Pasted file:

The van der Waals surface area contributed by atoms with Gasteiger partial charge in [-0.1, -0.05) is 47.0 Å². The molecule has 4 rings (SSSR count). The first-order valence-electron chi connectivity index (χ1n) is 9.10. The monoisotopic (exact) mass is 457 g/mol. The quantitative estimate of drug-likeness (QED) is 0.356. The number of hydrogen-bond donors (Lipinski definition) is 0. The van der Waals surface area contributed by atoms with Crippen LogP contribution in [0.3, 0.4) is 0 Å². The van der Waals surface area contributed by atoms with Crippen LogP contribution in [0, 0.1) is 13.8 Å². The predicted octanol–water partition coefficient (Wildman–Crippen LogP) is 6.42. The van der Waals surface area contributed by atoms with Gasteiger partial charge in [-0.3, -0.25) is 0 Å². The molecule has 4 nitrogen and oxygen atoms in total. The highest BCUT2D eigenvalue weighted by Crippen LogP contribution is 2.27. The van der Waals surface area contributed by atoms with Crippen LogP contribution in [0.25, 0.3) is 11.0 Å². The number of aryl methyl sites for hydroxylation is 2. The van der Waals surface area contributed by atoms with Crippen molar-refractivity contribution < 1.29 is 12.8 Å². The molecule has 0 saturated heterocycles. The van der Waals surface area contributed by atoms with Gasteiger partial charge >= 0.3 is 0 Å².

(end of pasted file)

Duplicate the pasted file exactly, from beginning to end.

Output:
The van der Waals surface area contributed by atoms with Gasteiger partial charge in [-0.1, -0.05) is 47.0 Å². The molecule has 4 rings (SSSR count). The first-order valence-electron chi connectivity index (χ1n) is 9.10. The monoisotopic (exact) mass is 457 g/mol. The quantitative estimate of drug-likeness (QED) is 0.356. The number of hydrogen-bond donors (Lipinski definition) is 0. The van der Waals surface area contributed by atoms with Crippen LogP contribution in [0.3, 0.4) is 0 Å². The van der Waals surface area contributed by atoms with Crippen LogP contribution in [0, 0.1) is 13.8 Å². The predicted octanol–water partition coefficient (Wildman–Crippen LogP) is 6.42. The van der Waals surface area contributed by atoms with Gasteiger partial charge in [-0.3, -0.25) is 0 Å². The molecule has 4 nitrogen and oxygen atoms in total. The highest BCUT2D eigenvalue weighted by Crippen LogP contribution is 2.27. The van der Waals surface area contributed by atoms with Crippen LogP contribution in [0.25, 0.3) is 11.0 Å². The number of aryl methyl sites for hydroxylation is 2. The van der Waals surface area contributed by atoms with Crippen molar-refractivity contribution < 1.29 is 12.8 Å². The molecule has 0 saturated heterocycles. The van der Waals surface area contributed by atoms with Gasteiger partial charge >= 0.3 is 0 Å².